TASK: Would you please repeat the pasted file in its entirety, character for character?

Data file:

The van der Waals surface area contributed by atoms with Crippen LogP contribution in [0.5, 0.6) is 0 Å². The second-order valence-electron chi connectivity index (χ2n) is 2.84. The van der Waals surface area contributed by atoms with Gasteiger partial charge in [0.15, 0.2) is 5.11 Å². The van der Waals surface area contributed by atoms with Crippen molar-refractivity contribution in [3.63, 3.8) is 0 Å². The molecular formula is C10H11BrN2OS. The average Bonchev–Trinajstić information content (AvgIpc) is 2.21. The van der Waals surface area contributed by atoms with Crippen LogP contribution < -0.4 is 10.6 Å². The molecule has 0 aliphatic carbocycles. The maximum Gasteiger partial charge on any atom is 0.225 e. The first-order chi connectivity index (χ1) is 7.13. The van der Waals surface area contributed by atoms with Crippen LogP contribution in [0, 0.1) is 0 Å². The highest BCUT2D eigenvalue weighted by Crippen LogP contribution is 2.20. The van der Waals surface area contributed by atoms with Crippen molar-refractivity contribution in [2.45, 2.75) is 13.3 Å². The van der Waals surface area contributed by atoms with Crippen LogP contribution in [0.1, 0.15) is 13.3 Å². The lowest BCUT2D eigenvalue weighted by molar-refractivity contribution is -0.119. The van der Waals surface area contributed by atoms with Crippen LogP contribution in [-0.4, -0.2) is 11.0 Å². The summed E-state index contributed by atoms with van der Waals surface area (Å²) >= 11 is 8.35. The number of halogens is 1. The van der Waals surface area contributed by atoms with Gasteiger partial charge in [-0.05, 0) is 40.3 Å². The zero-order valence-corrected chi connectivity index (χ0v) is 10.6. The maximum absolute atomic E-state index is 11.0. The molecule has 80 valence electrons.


The van der Waals surface area contributed by atoms with Crippen LogP contribution in [0.5, 0.6) is 0 Å². The second-order valence-electron chi connectivity index (χ2n) is 2.84. The van der Waals surface area contributed by atoms with Gasteiger partial charge in [0.15, 0.2) is 5.11 Å². The van der Waals surface area contributed by atoms with Crippen molar-refractivity contribution in [3.63, 3.8) is 0 Å². The molecular formula is C10H11BrN2OS. The average Bonchev–Trinajstić information content (AvgIpc) is 2.21. The van der Waals surface area contributed by atoms with Crippen LogP contribution < -0.4 is 10.6 Å². The molecule has 0 aliphatic carbocycles. The maximum Gasteiger partial charge on any atom is 0.225 e. The first-order chi connectivity index (χ1) is 7.13. The van der Waals surface area contributed by atoms with Crippen LogP contribution in [0, 0.1) is 0 Å². The highest BCUT2D eigenvalue weighted by Crippen LogP contribution is 2.20. The van der Waals surface area contributed by atoms with Crippen molar-refractivity contribution in [2.45, 2.75) is 13.3 Å². The van der Waals surface area contributed by atoms with Crippen LogP contribution in [0.1, 0.15) is 13.3 Å². The lowest BCUT2D eigenvalue weighted by molar-refractivity contribution is -0.119. The van der Waals surface area contributed by atoms with Crippen LogP contribution in [-0.4, -0.2) is 11.0 Å². The summed E-state index contributed by atoms with van der Waals surface area (Å²) >= 11 is 8.35. The number of halogens is 1. The van der Waals surface area contributed by atoms with Gasteiger partial charge in [-0.05, 0) is 40.3 Å². The zero-order valence-corrected chi connectivity index (χ0v) is 10.6. The maximum absolute atomic E-state index is 11.0. The molecule has 80 valence electrons.